Many will say the White House didn’t do everything right when it came to the rescue of Capatain Phillips; but the U.S. Navy sure did a great job!
As former U.S. Ambassador to the U.N. John Bolton pointed out on Fox News on Sunday night, “This is not a law enforcement matter.” He was speaking out against the Obama Administration that plans to prosecute the surviving pirate in the Phillips Affair. Bolton favors a raid into the pirate stonghold as we recommeneded here on this site…
The freedom of Captain Phillips is a great and good thing but now how does the U.S. deter and prevent further acts of piracy? That is the issue….
President Obama had previously authorized the use of force if the commander on the scene believed the captain’s life was in danger, so they fired, Admiral Gortney said. The lifeboat was about 100 feet from the Bainbridge when the shots were fired, shortly after 7 p.m. Somalia time (seven hours ahead of Eastern time). Asked where Captain Phillips was at the time the shots were fired, Admiral Gortney said he was not sure but that he had to be less than 18 feet away, the length of the lifeboat.
Captain Philips said, “The real heroes are the Navy, the Seals, those who have brought me home.”
From the Wall Street Journal:
U.S. sharpshooters killed three pirates holding Capt. Phillips after concluding that he was in “imminent danger,” a U.S. commander said.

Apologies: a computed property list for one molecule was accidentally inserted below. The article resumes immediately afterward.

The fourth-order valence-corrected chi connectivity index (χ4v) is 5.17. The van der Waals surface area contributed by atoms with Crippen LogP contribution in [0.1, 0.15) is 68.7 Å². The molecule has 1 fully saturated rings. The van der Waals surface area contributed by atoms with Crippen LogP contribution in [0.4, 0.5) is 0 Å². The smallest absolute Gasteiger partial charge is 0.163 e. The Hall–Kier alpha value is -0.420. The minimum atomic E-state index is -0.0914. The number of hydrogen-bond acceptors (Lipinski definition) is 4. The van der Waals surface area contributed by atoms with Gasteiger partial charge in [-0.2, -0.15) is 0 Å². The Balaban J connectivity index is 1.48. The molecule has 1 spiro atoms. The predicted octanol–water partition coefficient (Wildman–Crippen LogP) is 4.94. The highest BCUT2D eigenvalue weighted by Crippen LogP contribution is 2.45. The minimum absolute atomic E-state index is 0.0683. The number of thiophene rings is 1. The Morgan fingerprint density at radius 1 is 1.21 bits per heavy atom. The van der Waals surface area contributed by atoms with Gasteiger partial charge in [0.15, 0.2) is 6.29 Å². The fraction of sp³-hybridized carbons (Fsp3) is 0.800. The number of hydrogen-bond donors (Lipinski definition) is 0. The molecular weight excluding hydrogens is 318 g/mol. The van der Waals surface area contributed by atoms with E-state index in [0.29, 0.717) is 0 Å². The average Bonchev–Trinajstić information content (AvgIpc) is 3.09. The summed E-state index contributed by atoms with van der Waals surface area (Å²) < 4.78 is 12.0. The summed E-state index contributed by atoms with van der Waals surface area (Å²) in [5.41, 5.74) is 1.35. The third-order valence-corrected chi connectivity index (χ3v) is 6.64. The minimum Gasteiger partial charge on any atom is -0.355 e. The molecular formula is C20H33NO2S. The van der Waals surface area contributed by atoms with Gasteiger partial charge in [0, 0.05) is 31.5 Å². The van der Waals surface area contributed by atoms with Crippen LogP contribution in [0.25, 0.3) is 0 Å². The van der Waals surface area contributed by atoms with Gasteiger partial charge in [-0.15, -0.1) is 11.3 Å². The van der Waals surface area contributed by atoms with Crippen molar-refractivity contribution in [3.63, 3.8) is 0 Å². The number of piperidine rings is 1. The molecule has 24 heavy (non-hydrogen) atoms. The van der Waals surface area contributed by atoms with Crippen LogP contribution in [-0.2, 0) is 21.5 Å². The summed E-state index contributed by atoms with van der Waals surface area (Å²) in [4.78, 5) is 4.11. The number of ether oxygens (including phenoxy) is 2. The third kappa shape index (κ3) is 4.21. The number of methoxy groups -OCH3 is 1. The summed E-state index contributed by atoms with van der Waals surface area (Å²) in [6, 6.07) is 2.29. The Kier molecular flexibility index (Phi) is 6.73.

Vice Adm. William E. Gortney, commander of all naval forces in the Middle East, told a Pentagon news conference that the USS Bainbridge had been towing the lifeboat holding the pirates and Capt. Phillips into calmer waters when Navy Seal sharpshooters, positioned at the tail of the ship, saw the head and shoulders of the three remaining pirates, with one of them pointing an AK-47 machine gun at the head of Capt. Phillips.
Adm. Gortney said the Navy officer in charge of the operation ordered the pirates to be fired upon.
Before the incident, Adm. Gortney said U.S. officials had hoped to resolve the standoff peacefully. A fourth pirate was on the Bainbridge as part of hostage negotiation talks. But Adm. Gortney said tensions escalated between the pirates and negotiators, prompting commanders to believe Capt. Phillips, who was tied up on the lifeboat, was at risk of getting killed.
Adm. Gortney said he had received standing orders from President Barack Obama to rescue Capt. Phillips if the hostage’s life appeared in danger, and the officers on the ship acted on that authority. No specific order from higher command came signing off on the shooting.
Sailors on the USS Bainbridge had been in regular contact with the four pirates and Capt. Phillips, shuttling food, water and clean clothes to the lifeboat aboard a small inflatable boat throughout the standoff.
Adm. Gortney said he could not confirm early reports that Capt. Phillips had prompted the final showdown by jumping from the life boat. He said the lifeboat was only about 25 meters behind the Bainbridge during the towing, giving the sharpshooters a better view of the boat.
“It got heated and the on-scene commander interpreted hostile intent,” Adm. Gortney said.
This Sunday, April 12, 2009 photo released by the U.S. Navy, shows Maersk-Alabama Capt. Richard Phillips, right, standing alongside Cmdr. Frank Castellano, commanding officer of the USS Bainbridge, after being rescued by U.S. Naval Forces off the coast of Somalia. (AP Photo/U.S. Navy photo)